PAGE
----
When Shalluf visited her aunts’ and uncles’ houses in Saudi Arabia, she recalled that her relatives would place incense in the middle of the table to give the room a nice-smelling scent as they converse. Shalluf also recalls the smell of “utur,” an essential oil worn as a perfume and rubbed on the hands, as it brings to mind her grandparents. 

Chinese teacher Zoey Liu notes that In Chinese culture, incense is burned for spiritual and nonreligious reasons: for Buddhist meditation, calligraphy writing and repelling mosquitos through sachets. In historical Chinese dramas and films, incense is depicted as an indicator of how much time has passed through the phrase “yi zhu xiang de shi jian” or “the time for an incense stick to burn out.”

Within ancient Chinese aristocracy, incense was recognized as a signature smell for educated citizens to wear on their clothes, as a sign of their intellect and class. According to Liu, this sentiment is denoted by the phrase “san zhu xiang,” where “san” translates to “three,” “zhu” to the measure word for incense sticks and “xiang” to smell. 

“Normally when people burn incense, I think for Buddhist belief, people burn three [sticks] because the third one is to pray that you can get wisdom for you to see — to be enlightened,” Liu said. “Just to help you reach peace in your heart, so you can get wiser.” 

For Buddhist belief, people burn three [sticks] because the third one is to pray that you can get wisdom for you to see — to be enlightened.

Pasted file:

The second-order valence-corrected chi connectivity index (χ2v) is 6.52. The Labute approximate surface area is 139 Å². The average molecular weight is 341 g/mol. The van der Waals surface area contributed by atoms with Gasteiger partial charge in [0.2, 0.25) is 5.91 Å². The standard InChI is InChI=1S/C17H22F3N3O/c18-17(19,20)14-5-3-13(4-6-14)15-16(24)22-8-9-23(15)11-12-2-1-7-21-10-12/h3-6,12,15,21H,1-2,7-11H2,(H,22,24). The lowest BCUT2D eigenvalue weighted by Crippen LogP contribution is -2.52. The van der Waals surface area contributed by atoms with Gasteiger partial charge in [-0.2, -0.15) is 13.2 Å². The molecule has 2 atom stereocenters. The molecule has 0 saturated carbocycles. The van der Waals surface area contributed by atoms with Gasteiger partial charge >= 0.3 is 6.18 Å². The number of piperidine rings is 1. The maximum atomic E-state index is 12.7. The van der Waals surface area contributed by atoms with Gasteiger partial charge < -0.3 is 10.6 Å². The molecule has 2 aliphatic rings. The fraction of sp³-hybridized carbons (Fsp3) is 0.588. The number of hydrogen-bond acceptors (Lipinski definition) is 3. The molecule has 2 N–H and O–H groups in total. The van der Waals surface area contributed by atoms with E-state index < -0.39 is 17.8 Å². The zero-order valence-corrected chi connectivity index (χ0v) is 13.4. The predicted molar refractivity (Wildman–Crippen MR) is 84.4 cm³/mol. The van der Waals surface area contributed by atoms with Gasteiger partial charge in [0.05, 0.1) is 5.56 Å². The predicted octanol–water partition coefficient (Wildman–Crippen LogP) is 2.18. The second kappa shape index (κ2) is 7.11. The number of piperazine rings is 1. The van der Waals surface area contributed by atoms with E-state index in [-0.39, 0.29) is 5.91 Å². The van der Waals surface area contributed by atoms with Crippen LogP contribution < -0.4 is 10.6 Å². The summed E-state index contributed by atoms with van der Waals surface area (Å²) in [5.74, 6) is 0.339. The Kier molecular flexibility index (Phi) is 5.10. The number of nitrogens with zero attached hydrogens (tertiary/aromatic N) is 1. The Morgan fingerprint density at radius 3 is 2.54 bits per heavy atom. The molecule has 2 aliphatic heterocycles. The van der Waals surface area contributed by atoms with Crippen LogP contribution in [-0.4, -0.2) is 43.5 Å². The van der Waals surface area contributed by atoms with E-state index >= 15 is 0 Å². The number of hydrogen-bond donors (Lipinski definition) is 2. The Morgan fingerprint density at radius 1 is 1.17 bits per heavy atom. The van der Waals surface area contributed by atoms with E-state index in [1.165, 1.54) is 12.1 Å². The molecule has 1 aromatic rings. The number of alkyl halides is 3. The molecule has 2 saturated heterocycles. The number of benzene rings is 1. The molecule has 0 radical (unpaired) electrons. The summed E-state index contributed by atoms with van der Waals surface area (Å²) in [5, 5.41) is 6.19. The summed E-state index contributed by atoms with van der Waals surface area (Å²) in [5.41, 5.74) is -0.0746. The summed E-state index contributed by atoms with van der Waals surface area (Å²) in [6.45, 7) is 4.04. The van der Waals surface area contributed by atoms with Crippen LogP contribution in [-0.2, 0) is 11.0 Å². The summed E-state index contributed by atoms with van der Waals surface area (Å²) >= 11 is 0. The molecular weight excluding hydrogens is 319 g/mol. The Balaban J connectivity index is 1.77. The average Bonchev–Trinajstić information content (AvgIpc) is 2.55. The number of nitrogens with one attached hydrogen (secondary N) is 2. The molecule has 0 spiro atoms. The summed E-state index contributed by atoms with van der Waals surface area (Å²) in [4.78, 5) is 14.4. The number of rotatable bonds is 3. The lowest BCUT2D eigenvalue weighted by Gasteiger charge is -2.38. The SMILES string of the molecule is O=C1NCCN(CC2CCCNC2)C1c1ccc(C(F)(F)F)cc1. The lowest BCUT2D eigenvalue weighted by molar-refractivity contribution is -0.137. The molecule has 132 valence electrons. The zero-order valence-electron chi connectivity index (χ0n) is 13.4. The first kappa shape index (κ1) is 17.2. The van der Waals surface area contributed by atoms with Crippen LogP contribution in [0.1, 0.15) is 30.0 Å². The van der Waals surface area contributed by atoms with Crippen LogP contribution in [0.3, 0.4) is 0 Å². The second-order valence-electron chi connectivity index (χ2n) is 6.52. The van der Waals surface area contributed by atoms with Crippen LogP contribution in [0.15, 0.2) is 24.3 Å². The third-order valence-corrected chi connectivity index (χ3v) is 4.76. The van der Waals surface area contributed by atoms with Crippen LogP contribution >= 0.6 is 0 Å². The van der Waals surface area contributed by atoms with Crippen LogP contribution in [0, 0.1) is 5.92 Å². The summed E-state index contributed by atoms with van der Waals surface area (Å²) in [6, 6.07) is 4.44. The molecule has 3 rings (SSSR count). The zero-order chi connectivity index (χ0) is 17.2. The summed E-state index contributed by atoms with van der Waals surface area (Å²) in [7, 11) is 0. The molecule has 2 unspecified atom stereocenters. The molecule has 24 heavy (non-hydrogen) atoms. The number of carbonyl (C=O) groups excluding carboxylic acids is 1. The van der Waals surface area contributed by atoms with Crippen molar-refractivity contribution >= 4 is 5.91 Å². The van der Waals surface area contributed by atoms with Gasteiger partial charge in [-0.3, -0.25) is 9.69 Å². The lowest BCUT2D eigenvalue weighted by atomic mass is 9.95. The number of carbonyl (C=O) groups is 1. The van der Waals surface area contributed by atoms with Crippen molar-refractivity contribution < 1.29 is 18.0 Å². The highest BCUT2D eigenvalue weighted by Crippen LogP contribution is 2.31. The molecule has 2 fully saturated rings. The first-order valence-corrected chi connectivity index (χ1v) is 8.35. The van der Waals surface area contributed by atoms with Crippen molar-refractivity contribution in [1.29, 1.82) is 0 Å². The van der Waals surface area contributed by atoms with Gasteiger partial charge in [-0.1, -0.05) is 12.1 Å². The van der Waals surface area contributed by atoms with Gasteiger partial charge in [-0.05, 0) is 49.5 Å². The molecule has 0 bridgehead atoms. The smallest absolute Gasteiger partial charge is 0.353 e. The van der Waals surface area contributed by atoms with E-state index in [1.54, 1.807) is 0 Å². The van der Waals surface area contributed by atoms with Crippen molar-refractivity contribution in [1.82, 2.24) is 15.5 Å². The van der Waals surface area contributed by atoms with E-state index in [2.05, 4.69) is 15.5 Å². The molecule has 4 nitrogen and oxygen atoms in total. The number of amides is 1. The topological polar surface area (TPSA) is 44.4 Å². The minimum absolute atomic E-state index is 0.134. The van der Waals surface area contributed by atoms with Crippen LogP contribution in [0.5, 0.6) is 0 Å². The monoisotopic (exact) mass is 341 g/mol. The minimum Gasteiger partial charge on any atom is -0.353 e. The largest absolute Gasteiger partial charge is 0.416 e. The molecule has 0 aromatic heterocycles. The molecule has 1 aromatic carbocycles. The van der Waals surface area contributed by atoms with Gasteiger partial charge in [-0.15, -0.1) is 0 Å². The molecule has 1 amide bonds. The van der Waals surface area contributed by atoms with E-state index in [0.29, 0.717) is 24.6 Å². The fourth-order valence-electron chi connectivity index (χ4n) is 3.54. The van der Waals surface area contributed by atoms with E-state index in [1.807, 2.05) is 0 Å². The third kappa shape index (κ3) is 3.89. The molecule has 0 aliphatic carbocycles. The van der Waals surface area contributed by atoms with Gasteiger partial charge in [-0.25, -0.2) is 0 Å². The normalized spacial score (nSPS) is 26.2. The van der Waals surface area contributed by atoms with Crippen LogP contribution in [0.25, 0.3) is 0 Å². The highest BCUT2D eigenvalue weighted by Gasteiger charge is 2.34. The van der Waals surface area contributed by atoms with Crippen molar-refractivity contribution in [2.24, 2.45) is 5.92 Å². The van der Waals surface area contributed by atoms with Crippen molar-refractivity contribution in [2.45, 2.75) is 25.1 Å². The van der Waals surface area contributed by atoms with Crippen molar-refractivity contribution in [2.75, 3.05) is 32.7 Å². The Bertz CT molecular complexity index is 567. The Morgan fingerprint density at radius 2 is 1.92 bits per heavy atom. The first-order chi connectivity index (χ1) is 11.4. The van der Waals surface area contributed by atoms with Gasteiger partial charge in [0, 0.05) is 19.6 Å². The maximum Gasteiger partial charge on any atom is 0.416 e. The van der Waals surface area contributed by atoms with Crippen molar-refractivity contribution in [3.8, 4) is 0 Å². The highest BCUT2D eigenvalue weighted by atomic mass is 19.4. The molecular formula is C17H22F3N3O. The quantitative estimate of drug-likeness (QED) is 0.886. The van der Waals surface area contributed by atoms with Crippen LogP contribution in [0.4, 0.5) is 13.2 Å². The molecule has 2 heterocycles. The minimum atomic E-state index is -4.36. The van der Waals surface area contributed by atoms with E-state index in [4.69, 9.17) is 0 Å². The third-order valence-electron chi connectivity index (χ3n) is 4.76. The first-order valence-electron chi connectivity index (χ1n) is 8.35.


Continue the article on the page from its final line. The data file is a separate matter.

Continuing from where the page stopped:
— Chinese Teacher Zoey Liu

Liu explains that the sense of smell plays an integral role in Chinese holidays and festivities. On Qing Ming Jie, or the “tomb sweeping day” where Chinese households commemorate past ancestors, incense is respectfully burned as per traditional protocol — along with paper houses and money for deceased family members to receive in the afterlife. On the Dragon Boat Festival, children are gifted “xiang bao” or scented handmade pouches embroidered with colorful silk patterns to hang around their necks. Artemisia, a strong-smelling herb, is hung on front doors to banish ghosts and evil spirits on the Double Ninth Festival. 

To Liu, a comfort scent is the smell of her hometown Wuhan’s hot dry noodle — the fragrance of sesame, marinated meat, soy sauce and green onions. 

“In the Chinese expression, there’s the phrase called ‘se xiang wei zhu,’ which means for a dish to be really good, you need to have the color, the taste and then the fragrance,” Liu said. “Fragrance is very important when you’re cooking and when you’re enjoying a dish. I think [I am most nostalgic for] the smell of food [that] my family cooks and makes.”